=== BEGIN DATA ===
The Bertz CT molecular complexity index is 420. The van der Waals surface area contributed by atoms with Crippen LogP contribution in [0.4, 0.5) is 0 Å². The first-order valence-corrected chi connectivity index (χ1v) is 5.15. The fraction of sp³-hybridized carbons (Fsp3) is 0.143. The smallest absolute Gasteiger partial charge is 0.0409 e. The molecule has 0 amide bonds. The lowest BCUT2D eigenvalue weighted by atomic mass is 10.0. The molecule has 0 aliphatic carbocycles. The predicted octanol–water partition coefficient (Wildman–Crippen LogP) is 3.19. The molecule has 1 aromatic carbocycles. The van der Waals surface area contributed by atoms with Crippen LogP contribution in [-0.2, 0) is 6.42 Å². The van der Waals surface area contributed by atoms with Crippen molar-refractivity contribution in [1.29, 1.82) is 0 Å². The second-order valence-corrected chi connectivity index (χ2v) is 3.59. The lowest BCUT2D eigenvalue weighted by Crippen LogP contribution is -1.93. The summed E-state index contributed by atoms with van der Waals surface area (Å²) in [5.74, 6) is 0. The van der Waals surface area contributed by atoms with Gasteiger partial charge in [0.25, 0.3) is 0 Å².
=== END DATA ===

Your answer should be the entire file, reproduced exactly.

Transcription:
The Bertz CT molecular complexity index is 420. The van der Waals surface area contributed by atoms with Crippen LogP contribution in [0.4, 0.5) is 0 Å². The first-order valence-corrected chi connectivity index (χ1v) is 5.15. The fraction of sp³-hybridized carbons (Fsp3) is 0.143. The smallest absolute Gasteiger partial charge is 0.0409 e. The molecule has 0 amide bonds. The lowest BCUT2D eigenvalue weighted by atomic mass is 10.0. The molecule has 0 aliphatic carbocycles. The predicted octanol–water partition coefficient (Wildman–Crippen LogP) is 3.19. The molecule has 1 aromatic carbocycles. The van der Waals surface area contributed by atoms with Crippen LogP contribution in [-0.2, 0) is 6.42 Å². The van der Waals surface area contributed by atoms with Crippen molar-refractivity contribution in [1.29, 1.82) is 0 Å². The second-order valence-corrected chi connectivity index (χ2v) is 3.59. The lowest BCUT2D eigenvalue weighted by Crippen LogP contribution is -1.93. The summed E-state index contributed by atoms with van der Waals surface area (Å²) in [5.74, 6) is 0. The van der Waals surface area contributed by atoms with Gasteiger partial charge in [0.25, 0.3) is 0 Å².